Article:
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    Mickey Mouse Perhaps Soon to Leave Disney

    As a result of US copyright law, entertainment giant Disney could soon lose exclusive rights to some of the characters most responsible for the brand’s universal recognition, including the mouse that acts as its mascot. Mickey Mouse will enter the public domain in 2024, nearly 95 years after its creation on October 1, 1928, the time span after which copyright expires in an anonymous or pseudo-anonymous body of artistic works.

    The beloved character was created in 1928 and the cartoon is widely regarded as a pioneer in animation”

    Daniel Mayeda is Associate Director of the Documentary Film Legal Clinic at UCLA School of Law and a veteran media and entertainment attorney. He said copyright expiration is not without limitations.

    You can use the Mickey Mouse character as originally created to create your own Mickey Mouse stories or stories featuring this character. But if you do this in a way that makes people think of Disney, which is quite likely because they’ve invested in this character for so long, then Disney could theoretically say you’ve infringed my copyright. Mickey Mouse first appeared in black and white white cartoon steamer Willie. Animation was a pioneer in animation because it used synchronized sound, where on-screen movement matched the music and sound effects, producing one of the most recognizable images in film and television.

    According to the National Museum of American History: Over the years, Mickey Mouse has gone through several changes in terms of his appearance and personality. In his early years, the mischievous and mischievous Mickey looked more like a rat, with a long pointed nose, black eyes, a rather small body with scrawny legs, and a long tail. Copyright, Mayeda said Disney retained its copyright on all later variations in other films or works of art until they reach the 95 year mark. Other characters have already become public: with unpredictable and somewhat shocking results.

    Honey-loving bear Winnie the Pooh of the Hundred Acre Wood and most of his animal friends entered the public domain in January this year, and some wasted no time in capitalizing on the beloved characters -Winnie the Pooh in a Mint Mobile- use commercial. In the ad, Reynolds reads a children’s book about Winnie the Screwed, a bear with an expensive phone bill. Even more disturbing is that Pooh and his close friend Piglet are now the stars of Winnie the Pooh: Blood and Honey, a future horror film to be released written and directed by Rhys Waterfield, who sees the two on a bloody killing spree after they abandoned by her old friend Christopher Robin.

    Mayeda said it’s important that artists like Waterfield don’t push boundaries when it comes to creating new work based on the old characters. Certain aspects of a character that the general public recognizes as part of the Disney brand are off-limits to artists wishing to take advantage of copyright expiration dates. If a particular work leads the public to believe that it is actually affiliated with Disney, there can be serious legal ramifications.

    Copyrights are temporary, Mayeda said. Trademarks are not. So, essentially, Disney could have a trademark forever as long as they keep using different things as a trademark, be it words, phrases, characters, or whatever Pooh’s red shirt that Waterfield intentionally didn’t use in his film.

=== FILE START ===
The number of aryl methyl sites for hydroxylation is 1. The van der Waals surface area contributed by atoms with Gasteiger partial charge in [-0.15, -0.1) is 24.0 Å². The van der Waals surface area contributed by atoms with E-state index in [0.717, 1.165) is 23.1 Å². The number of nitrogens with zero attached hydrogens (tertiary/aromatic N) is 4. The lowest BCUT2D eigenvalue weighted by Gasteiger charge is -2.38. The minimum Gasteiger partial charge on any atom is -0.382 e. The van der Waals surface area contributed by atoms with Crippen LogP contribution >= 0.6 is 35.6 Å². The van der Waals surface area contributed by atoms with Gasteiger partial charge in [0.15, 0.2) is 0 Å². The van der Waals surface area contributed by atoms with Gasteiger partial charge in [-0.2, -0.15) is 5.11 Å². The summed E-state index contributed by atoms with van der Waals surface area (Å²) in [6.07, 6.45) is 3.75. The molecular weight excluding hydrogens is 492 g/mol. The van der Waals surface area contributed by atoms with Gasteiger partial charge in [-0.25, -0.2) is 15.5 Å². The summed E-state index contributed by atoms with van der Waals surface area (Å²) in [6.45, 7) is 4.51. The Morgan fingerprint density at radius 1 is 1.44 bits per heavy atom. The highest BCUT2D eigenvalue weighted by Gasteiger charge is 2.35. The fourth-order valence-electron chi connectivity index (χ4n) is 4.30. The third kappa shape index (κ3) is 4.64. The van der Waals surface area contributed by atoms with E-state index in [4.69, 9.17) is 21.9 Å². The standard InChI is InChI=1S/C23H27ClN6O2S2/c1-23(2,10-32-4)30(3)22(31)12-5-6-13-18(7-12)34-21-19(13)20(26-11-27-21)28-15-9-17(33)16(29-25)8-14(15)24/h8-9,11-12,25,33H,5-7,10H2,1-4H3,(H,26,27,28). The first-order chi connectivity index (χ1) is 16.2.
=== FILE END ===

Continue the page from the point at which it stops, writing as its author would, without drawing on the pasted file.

In an interview with Variety, Waterfield said, “We tried to be extremely careful. We knew there was that line in between, and we knew what their copyright was and what they were doing. So we did as much as possible to make sure [the film] was only based on the 1926 version. Nobody will confuse that [for Disney]. When you see the cover for it and you see the trailers and the stills and all that, no one is going to think that this is a kid’s version of it. Disney still retains exclusive rights to the hopping tiger, Tigger, for one more year since its first appearance was not before 1929 in The House at Pooh Corner, the series of stories written by Winnie the Pooh creator AA Milne.

    Politicizing Pooh

    The Walt Disney Company has a long history with US copyright law. Suzanne Wilson, once Deputy General Counsel of The Walt Disney Company for nearly a decade, now heads the US Copyright Office and underscores the company’s relationship with the government’s copyright list after Disney publicly opposed Florida’s parental rights in the education bill, which is commonly used referred to as the “Don’t Say Gay Bill”. Thanks to special copyright protections in Congress, awakened companies like Disney have made billions while increasingly reaching out to awakened activists. It’s time to take away Disney’s special privileges and usher in a new era of creativity and innovation.

    “Mayeda called Hawley’s reaction purely political.”

    It doesn’t stand a chance, Mayeda said, referring to Hawley’s Copyright Clause Restoration Act, which aims to limit new copyright protections to 56 years and make the change retroactive for big companies like Disney, which have been granted unnecessarily long copyright monopolies active in trying to extend copyright terms, Mayeda said. They have successfully extended their tenure for Mickey and such, but I doubt they will be able to get additional extensions. I think that will be the end of the road.

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    1 Comment

    1. Can I just say what a relief to find someone who actually knows what theyre talking about on the internet. You definitely know how to bring an issue to light and make it important. More people need to read this and understand this side of the story. I cant believe youre not more popular because you definitely have the gift.

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